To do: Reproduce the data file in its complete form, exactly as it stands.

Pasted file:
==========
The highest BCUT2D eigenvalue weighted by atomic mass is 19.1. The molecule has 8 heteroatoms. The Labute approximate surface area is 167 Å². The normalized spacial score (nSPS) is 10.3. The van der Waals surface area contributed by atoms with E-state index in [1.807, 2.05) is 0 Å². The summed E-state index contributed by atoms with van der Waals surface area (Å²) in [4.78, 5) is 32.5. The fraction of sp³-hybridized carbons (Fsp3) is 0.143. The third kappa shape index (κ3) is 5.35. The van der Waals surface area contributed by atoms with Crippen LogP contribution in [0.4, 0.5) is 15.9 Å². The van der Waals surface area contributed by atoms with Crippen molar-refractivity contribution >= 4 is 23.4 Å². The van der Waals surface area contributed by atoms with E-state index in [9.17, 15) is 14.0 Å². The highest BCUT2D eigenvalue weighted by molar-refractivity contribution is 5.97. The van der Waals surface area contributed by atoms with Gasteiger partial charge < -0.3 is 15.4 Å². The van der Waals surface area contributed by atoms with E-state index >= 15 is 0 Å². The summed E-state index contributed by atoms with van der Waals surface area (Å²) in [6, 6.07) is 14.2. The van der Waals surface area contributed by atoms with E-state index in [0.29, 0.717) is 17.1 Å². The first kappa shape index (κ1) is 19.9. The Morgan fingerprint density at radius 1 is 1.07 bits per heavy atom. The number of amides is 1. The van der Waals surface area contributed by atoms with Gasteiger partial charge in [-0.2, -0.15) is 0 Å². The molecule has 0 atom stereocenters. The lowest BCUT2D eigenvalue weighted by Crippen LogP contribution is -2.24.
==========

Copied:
The highest BCUT2D eigenvalue weighted by atomic mass is 19.1. The molecule has 8 heteroatoms. The Labute approximate surface area is 167 Å². The normalized spacial score (nSPS) is 10.3. The van der Waals surface area contributed by atoms with E-state index in [1.807, 2.05) is 0 Å². The summed E-state index contributed by atoms with van der Waals surface area (Å²) in [4.78, 5) is 32.5. The fraction of sp³-hybridized carbons (Fsp3) is 0.143. The third kappa shape index (κ3) is 5.35. The van der Waals surface area contributed by atoms with Crippen LogP contribution in [0.4, 0.5) is 15.9 Å². The van der Waals surface area contributed by atoms with Crippen molar-refractivity contribution >= 4 is 23.4 Å². The van der Waals surface area contributed by atoms with E-state index in [9.17, 15) is 14.0 Å². The highest BCUT2D eigenvalue weighted by molar-refractivity contribution is 5.97. The van der Waals surface area contributed by atoms with Gasteiger partial charge < -0.3 is 15.4 Å². The van der Waals surface area contributed by atoms with E-state index >= 15 is 0 Å². The summed E-state index contributed by atoms with van der Waals surface area (Å²) in [6, 6.07) is 14.2. The van der Waals surface area contributed by atoms with E-state index in [0.29, 0.717) is 17.1 Å². The first kappa shape index (κ1) is 19.9. The Morgan fingerprint density at radius 1 is 1.07 bits per heavy atom. The number of amides is 1. The van der Waals surface area contributed by atoms with Gasteiger partial charge in [-0.2, -0.15) is 0 Å². The molecule has 0 atom stereocenters. The lowest BCUT2D eigenvalue weighted by Crippen LogP contribution is -2.24.